Medical research involving animals is "essential", a spokesman for a student group backing Oxford University's £18m biomedical research lab says.
Members of student group PRO- Test gathering in Broad Street
Ian Simpson, of PRO-test, due to march with staff in Oxford in support of the facility under construction, says he hopes students will not be targeted.
Alistair Currie, of the British Union for the Abolition of Vivisection, said using animals "belongs in the past".
The event coincides with animal rights group Speak's rally opposing the lab.
Last week, Robin Webb, the Animal Liberation Front's spokesman, said student accommodation could be targeted and some activists might "perceive" student groups supporting animal testing as "legitimate" targets.
Mr Webb said it was "unlikely" students themselves would be targeted as a result of Saturday's Pro-Test rally.
Mr Simpson added: "Basically we want to get out there and try and make the point that at the moment medical research involving animals is essential if medical science is to move forward.
"Obviously, we hope we won't be targets. We are out there to try and make an entirely peaceful protest and get our message across.
"Certain proteins are found in both humans and animals and if you are interested in what you can do with those proteins to cure diseases, this is the most effective way to do it at the moment."
But Mr Currie said experimenting on animals "is something neither morally nor scientifically justifiable".
"It is not a productive, effective or safe way of generating new medicine or doing research," he explained.
Pro-Test founder Laurie Pycroft explained on BBC's TODAY programme why he is making a stand.
The 16-year-old said: "I have always believed very firmly in science.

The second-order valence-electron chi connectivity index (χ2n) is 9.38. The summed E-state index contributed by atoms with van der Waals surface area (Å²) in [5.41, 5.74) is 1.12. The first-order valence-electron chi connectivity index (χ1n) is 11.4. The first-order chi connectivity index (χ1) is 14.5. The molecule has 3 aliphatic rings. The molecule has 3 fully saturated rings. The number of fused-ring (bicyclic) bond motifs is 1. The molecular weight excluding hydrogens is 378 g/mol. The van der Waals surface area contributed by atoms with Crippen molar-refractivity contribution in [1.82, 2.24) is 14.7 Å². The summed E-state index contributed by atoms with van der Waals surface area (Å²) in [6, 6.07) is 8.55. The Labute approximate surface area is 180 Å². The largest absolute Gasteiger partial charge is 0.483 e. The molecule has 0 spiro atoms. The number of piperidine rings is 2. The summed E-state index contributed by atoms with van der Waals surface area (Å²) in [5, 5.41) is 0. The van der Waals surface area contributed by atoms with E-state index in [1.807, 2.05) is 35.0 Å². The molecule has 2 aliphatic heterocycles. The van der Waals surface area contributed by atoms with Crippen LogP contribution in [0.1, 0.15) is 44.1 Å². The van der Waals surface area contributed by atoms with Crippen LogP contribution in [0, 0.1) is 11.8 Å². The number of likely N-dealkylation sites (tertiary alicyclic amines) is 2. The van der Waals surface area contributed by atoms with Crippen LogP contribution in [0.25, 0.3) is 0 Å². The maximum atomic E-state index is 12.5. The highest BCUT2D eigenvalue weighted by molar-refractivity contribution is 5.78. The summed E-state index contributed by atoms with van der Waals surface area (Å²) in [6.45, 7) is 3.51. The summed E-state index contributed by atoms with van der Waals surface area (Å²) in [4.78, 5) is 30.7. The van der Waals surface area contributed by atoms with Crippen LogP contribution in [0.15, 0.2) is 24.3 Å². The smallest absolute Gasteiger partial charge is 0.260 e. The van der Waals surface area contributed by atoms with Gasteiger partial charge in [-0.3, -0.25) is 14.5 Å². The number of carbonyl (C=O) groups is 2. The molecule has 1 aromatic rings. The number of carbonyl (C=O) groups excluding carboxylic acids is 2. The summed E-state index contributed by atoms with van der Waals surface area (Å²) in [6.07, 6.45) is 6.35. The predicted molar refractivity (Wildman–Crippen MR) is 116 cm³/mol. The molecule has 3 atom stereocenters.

Students who support animal experiments march through Oxford
"I am a rather logical person and I think it is about time the medical and scientific community in general was stood up for.
"The argument has been pretty much one-sided from a minority of the population and we are just speaking up for the silent majority."
Saturday's student demonstration, whose speakers include Dr Evan Harris MP, the Liberal Democrats science spokesman, begins on Broad Street in Oxford.
Supporters will then march on to the laboratory building site in South Parks Road.
The rally is also expected to hear arguments from leading academics at the university.
Thames Valley Police said it had met Pro-Test organisers but not Speak organisers despite trying to make contact with representatives.
Robert Cogswell, of Speak, which opposes violent protest, said that the group had decided not to "enter into dialogue" with the police after what he described as "disgraceful" tactics at an earlier Speak rally in Oxford city centre.
Five people were arrested for public order offences at last month's demonstration.
On Saturday, Speak has planned a main demonstration in Cornmarket Street, while the Pro-Test march makes its way to the lab site nearby.
Oxford University resumed building work on its new laboratory complex last November after work was halted in July 2004 following a sustained campaign of protest from animal rights groups.
A new, unnamed building company was engaged after previous contractor Walter Lilly & Co withdrew after saying its staff had been subjected to threats and intimidation.